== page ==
California law provides that '"Financial abuse" of an elder or dependent adult occurs when a person or entity does any of the following ..." The statute goes on to list the actions that constitute financial abuse. The list is well covered in California's jury instruction covering the essential factual elements of financial abuse. For now, I want to focus briefly on the factors that go into determining who is a "dependent adult?" California Welfare and Institutions Code Section 15610.23 provides:
(a) "Dependent adult" means any person between the ages of 18 and 64 years who resides in this state and who has physical or mental limitations that restrict his or her ability to carry out normal activities or to protect his or her rights, including, but not limited to, persons who have physical or developmental disabilities, or whose physical or mental abilities have diminished because of age. [Emphasis added.]
(b) "Dependent adult" includes any person between the ages of 18 and 64 years who is admitted as an impatient to a 24-hour facility, as defined in ... the Health and Safety Code."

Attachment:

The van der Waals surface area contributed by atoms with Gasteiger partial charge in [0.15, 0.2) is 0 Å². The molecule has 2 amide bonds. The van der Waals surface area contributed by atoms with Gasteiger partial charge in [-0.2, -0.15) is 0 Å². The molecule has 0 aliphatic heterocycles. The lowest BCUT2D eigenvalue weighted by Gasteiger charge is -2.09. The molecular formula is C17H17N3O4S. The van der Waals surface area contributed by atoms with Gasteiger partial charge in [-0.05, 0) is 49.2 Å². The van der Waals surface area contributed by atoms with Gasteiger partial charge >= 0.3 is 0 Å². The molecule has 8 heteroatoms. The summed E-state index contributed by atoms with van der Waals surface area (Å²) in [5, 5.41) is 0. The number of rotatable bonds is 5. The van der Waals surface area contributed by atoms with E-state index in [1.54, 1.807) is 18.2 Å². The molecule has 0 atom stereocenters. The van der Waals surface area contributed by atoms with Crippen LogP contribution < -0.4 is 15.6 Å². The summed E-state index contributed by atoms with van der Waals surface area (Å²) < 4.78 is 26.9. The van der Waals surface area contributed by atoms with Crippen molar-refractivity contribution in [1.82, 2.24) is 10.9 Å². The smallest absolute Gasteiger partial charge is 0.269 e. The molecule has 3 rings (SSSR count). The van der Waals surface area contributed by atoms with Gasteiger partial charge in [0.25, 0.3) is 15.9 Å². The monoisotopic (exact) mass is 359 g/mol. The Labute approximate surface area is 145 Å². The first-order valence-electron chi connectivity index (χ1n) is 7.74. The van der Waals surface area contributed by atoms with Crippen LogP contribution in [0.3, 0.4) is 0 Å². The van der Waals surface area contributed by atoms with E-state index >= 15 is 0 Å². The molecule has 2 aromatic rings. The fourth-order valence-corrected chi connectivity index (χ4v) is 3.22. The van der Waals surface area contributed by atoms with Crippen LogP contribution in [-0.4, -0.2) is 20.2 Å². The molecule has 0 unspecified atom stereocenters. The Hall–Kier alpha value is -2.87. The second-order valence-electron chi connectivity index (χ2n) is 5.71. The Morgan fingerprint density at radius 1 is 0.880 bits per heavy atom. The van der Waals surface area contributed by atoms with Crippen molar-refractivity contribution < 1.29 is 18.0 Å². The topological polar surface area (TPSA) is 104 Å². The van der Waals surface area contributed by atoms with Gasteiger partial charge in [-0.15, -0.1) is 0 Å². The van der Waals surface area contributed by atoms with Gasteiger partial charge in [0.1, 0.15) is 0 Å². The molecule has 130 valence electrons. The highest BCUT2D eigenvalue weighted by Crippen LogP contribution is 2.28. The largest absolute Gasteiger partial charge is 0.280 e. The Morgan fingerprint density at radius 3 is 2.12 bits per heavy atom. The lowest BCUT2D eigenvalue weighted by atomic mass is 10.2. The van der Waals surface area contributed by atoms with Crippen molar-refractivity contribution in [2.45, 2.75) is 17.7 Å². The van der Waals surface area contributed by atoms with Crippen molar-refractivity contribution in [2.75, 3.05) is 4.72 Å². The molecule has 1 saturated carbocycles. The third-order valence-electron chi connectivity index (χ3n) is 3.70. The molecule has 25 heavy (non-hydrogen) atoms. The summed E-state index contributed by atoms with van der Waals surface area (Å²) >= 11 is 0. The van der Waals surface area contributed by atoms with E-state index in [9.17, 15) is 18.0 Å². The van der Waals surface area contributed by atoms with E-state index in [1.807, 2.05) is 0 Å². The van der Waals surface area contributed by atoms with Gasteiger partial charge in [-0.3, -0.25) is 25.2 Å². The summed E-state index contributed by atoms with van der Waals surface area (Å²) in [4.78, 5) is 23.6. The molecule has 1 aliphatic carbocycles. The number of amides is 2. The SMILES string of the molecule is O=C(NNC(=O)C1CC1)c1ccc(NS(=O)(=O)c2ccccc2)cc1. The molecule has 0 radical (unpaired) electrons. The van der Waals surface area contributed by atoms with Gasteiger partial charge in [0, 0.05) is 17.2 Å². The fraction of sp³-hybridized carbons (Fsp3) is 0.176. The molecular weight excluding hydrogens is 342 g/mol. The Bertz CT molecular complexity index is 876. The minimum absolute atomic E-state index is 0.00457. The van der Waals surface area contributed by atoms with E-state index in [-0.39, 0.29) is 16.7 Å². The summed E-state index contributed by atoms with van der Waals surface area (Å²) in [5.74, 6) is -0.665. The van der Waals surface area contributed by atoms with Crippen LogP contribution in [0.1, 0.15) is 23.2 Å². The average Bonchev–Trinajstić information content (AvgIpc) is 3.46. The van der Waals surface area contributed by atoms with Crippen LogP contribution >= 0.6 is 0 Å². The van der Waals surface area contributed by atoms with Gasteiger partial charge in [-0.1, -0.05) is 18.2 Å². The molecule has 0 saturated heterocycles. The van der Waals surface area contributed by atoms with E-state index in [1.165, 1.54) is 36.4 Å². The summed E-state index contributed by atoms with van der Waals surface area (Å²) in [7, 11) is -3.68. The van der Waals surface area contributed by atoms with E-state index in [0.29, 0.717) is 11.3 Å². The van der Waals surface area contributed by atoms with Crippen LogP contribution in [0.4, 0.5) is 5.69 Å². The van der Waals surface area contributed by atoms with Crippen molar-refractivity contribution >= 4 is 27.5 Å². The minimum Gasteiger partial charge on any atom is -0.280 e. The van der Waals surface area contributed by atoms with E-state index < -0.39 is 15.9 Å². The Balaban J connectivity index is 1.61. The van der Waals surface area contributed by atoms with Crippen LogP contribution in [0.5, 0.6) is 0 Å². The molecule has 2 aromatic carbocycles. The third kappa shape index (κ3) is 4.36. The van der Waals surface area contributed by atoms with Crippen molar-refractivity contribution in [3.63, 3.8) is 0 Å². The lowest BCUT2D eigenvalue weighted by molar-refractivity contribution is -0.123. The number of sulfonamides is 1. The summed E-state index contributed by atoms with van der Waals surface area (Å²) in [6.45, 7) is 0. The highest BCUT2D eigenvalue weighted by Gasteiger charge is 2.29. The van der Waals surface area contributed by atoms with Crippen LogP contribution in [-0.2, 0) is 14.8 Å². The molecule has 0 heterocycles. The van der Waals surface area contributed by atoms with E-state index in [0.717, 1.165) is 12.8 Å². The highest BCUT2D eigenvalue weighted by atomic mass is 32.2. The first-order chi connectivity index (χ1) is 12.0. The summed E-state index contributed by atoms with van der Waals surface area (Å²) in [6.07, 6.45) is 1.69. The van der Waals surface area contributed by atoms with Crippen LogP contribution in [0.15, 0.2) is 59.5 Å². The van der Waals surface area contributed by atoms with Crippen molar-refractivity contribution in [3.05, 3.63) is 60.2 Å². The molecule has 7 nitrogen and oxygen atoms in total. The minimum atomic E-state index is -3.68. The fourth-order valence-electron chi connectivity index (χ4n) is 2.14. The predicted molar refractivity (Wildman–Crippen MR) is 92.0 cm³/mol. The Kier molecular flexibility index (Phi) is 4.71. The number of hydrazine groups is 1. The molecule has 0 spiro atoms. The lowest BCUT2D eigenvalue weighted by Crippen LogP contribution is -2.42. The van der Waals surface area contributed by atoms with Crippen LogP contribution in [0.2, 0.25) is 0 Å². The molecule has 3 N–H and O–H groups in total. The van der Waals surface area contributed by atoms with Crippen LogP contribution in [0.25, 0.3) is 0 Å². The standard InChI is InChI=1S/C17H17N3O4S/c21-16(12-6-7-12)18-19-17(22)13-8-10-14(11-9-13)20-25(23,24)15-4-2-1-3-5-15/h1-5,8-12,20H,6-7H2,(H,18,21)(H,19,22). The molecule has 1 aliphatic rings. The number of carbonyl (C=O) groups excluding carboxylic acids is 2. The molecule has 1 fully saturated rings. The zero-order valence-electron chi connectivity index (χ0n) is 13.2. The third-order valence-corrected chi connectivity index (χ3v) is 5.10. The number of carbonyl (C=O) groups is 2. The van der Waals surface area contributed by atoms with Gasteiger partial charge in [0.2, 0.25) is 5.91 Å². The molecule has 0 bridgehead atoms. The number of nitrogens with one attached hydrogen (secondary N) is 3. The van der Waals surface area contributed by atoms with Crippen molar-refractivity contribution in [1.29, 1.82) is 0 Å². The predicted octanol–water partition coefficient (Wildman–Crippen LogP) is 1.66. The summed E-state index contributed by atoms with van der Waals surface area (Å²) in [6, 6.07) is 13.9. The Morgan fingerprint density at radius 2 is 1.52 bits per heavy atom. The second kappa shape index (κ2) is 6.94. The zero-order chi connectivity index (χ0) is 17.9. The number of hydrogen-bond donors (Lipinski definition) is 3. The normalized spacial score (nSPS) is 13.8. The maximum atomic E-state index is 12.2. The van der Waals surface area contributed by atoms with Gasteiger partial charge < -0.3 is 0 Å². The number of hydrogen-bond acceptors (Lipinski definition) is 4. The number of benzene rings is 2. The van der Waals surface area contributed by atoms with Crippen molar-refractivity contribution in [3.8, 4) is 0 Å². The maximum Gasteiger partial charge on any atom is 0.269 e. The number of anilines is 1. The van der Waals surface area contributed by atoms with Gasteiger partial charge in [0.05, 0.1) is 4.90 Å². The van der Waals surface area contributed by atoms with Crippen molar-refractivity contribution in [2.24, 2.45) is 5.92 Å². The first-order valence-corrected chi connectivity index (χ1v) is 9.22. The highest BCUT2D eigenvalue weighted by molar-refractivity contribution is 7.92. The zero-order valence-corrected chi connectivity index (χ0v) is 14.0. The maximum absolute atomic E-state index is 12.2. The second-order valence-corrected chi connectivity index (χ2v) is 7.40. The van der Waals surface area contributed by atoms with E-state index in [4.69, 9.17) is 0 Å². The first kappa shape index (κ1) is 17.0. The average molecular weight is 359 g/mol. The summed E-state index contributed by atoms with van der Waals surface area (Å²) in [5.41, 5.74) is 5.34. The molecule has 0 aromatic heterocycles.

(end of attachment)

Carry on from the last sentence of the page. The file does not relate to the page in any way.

In our experience, it is foreseeable that lawyers defending accused financial abusers of dependent adults will challenge whether the person who brought the lawsuit is in fact a "dependent adult." Breaking this down, it helps to think about the factors listed in the statute.
So, what are some examples of "physical or mental limitations that restrict his or her ability to carry out normal activities or to protect his or her rights ...?" Examples might include:
- Difficulty in driving a car;
- Getting lost while driving, shopping or other activities that involve some form of transportation; Difficulty in playing games;
- Inability to complete simple tasks or household repairs;
- Lack of awareness as to places (thinking that he is in one town while he is located in another); Forgetting relatives' names;
- Inability to prepare meals;
- Sundowning (general confusion as natural light begins to fade and increased shadows appear);
- Intense agitation and mood swings.
The list could go on, and specific mental limitations or diminished mental abilities will vary by the person. In any event, the issue of a "dependent adult" is likely to arise, and it is important to identify the factors supporting the finding before litigation ensues.
Hackard Law represents clients in elder and dependent adult financial abuse litigation. We consider taking substantial cases where we think that we can make a significant difference and there is a wrongdoer who can be made financially accountable for his or her wrongdoing. We litigate in most of California's major urban counties, including Sacramento, Los Angeles, San Francisco, Santa Clara and Alameda.
If you would like to speak with us about your case, call us at 916 313-3030.